Unlike monitors with a chest strap, you won't see a continuous heart rate. Instead, you use the sensors to get a reading throughout your workout. I did have problems getting my heart rate at times, but the pedometer worked well and I liked having an alternative to clip-on pedometers.
Mio Stride Features
- ECG accurate heart rate
- Percent of maximum heart rate
- A multi-function activity monitor that counts steps and estimates speed, distance and calories burned
- Programmable target heart rate zones with upper and lower heart rate alerts
- Adjustable pedometer sensitivity settings
- Time and date
- An alarm, two different exercise timers and a backlit display
- Water resistant to 50 meters
The watch includes two sensor pads on the top and bottom to measure heart rate and 4 buttons on either side that allow you to navigate through different screens.
Programming and Set Up
The initial set-up of the Mio involves entering basic information, such as weight, gender, height and stride length. Once you've done that, your Mio is ready to use. You simply navigate to the pedometer mode and hit the start button. You can periodically check your heart rate by putting your index and middle fingers on the leads on either side of the watch. It takes several seconds for your heart rate to display, and you have to make sure the watch is snug against your wrist to get a good reading.
Modes of Operation
You can navigate to different screens on your Mio to view and track different areas including:
- Time and date
- Heart rate zones - You can set these manually or let the Mio set them based on your age and gender. Keep in mind that the formula used is based on the standard maximum heart rate formula, 220-age. While common, it isn't always the most accurate formula.
- Resting heart rate
- Count Up Timer
- Count Down Timer
- Dual display that shows an alternate time zone
When you're in the pedometer mode, you can track:
- Calories burned
- Speed in MPH
Pros and Cons
- Easy to use -- Though navigating some screens requires practice, the basic functions of the pedometer and heart rate monitor are easy to use. You can easily see the numbers as you're walking.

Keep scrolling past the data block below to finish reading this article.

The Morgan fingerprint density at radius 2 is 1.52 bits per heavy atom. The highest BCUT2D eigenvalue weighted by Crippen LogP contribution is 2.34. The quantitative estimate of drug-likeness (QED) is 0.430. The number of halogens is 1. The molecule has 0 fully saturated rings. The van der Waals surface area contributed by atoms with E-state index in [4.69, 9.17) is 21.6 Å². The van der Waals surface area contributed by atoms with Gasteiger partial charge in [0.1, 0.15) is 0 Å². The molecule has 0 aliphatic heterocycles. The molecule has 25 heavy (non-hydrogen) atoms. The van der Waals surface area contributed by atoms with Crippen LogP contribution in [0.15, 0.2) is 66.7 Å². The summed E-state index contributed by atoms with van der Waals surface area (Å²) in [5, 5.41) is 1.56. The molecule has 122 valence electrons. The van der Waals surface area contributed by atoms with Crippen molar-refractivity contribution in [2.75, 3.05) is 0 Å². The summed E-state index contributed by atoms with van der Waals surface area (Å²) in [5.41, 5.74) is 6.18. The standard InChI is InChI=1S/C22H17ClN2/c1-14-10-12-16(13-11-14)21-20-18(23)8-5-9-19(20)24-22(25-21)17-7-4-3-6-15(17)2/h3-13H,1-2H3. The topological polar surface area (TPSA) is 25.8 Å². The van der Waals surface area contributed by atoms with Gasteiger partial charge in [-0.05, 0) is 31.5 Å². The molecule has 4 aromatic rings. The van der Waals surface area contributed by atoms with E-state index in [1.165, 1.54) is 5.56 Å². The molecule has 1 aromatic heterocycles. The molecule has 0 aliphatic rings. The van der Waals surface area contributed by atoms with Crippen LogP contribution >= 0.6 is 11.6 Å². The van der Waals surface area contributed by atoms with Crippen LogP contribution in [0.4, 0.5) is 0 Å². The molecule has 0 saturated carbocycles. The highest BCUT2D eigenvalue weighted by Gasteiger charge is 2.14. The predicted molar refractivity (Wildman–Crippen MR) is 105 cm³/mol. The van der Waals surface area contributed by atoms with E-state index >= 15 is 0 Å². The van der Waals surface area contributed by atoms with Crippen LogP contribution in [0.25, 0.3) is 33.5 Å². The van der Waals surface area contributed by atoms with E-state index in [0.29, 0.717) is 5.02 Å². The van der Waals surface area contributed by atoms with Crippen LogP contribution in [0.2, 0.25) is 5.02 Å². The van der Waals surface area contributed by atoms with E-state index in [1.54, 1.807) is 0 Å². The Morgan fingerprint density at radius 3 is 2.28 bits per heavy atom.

- Accuracy -- The Mio does take a few steps to start counting but, once you get going, the pedometer is accurate.
- Simplicity -- I like tracking the basics (calories, distance and pace) without extraneous or confusing features.
- No chest strap required -- The Mio, while not my choice for structured workouts, is great for spontaneous walks or just tracking steps on a typical work day.
- Accurate heart rate -- I compared the Mio with my other HRM and found that the heart rate was the same on both watches.
- Decent price -- At $69-$80, the Mio is comparable to other similar heart rate monitors.
- Difficulty getting a reading -- During one walk, I tried more than 10 times and only got a reading 3 times. The manual recommends wetting the leads and back of the watch to improve contact and I even tried standing on one leg and whistling Dixie, none of which worked.
- Navigation -- Figuring out how to get from one mode to another takes patience and practice.
- No continuous reading -- I liked the Mio for walking, but not for regular workouts. I like seeing a continuous heart rate and having to stop my workout to check my heart rate (and not getting it more than 50% of the time) was frustrating.
- Uncomfortable -- The Stride isn't huge, but the band is thick, stiff and a bit uncomfortable.